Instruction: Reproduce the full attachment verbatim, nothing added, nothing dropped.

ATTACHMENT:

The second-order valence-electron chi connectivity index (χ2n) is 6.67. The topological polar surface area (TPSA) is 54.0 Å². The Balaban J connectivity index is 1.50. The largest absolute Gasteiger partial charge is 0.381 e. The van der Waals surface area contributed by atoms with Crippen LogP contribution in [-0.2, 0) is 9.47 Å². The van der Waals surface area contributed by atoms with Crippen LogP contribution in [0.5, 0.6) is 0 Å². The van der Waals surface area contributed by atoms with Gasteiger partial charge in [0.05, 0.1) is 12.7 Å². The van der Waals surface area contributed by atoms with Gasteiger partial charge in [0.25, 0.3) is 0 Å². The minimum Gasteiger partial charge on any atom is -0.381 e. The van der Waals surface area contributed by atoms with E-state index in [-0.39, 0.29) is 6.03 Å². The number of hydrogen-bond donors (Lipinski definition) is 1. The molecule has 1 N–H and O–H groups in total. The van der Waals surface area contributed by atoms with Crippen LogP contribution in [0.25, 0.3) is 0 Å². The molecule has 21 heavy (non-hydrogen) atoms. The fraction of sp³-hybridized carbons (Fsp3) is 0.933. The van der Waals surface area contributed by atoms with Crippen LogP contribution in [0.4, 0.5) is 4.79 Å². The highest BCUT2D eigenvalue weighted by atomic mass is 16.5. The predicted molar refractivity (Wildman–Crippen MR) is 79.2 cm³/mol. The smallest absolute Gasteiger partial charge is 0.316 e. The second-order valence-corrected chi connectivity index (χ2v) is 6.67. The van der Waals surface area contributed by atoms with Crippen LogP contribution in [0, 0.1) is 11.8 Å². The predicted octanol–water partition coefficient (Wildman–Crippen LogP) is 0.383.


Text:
The second-order valence-electron chi connectivity index (χ2n) is 6.67. The topological polar surface area (TPSA) is 54.0 Å². The Balaban J connectivity index is 1.50. The largest absolute Gasteiger partial charge is 0.381 e. The van der Waals surface area contributed by atoms with Crippen LogP contribution in [-0.2, 0) is 9.47 Å². The van der Waals surface area contributed by atoms with Crippen LogP contribution in [0.5, 0.6) is 0 Å². The van der Waals surface area contributed by atoms with Gasteiger partial charge in [0.05, 0.1) is 12.7 Å². The van der Waals surface area contributed by atoms with Gasteiger partial charge in [0.25, 0.3) is 0 Å². The minimum Gasteiger partial charge on any atom is -0.381 e. The van der Waals surface area contributed by atoms with E-state index in [-0.39, 0.29) is 6.03 Å². The number of hydrogen-bond donors (Lipinski definition) is 1. The molecule has 1 N–H and O–H groups in total. The van der Waals surface area contributed by atoms with Crippen LogP contribution in [0.25, 0.3) is 0 Å². The molecule has 21 heavy (non-hydrogen) atoms. The fraction of sp³-hybridized carbons (Fsp3) is 0.933. The van der Waals surface area contributed by atoms with Crippen LogP contribution in [0.4, 0.5) is 4.79 Å². The highest BCUT2D eigenvalue weighted by atomic mass is 16.5. The predicted molar refractivity (Wildman–Crippen MR) is 79.2 cm³/mol. The smallest absolute Gasteiger partial charge is 0.316 e. The second-order valence-corrected chi connectivity index (χ2v) is 6.67. The van der Waals surface area contributed by atoms with Crippen LogP contribution in [0, 0.1) is 11.8 Å². The predicted octanol–water partition coefficient (Wildman–Crippen LogP) is 0.383.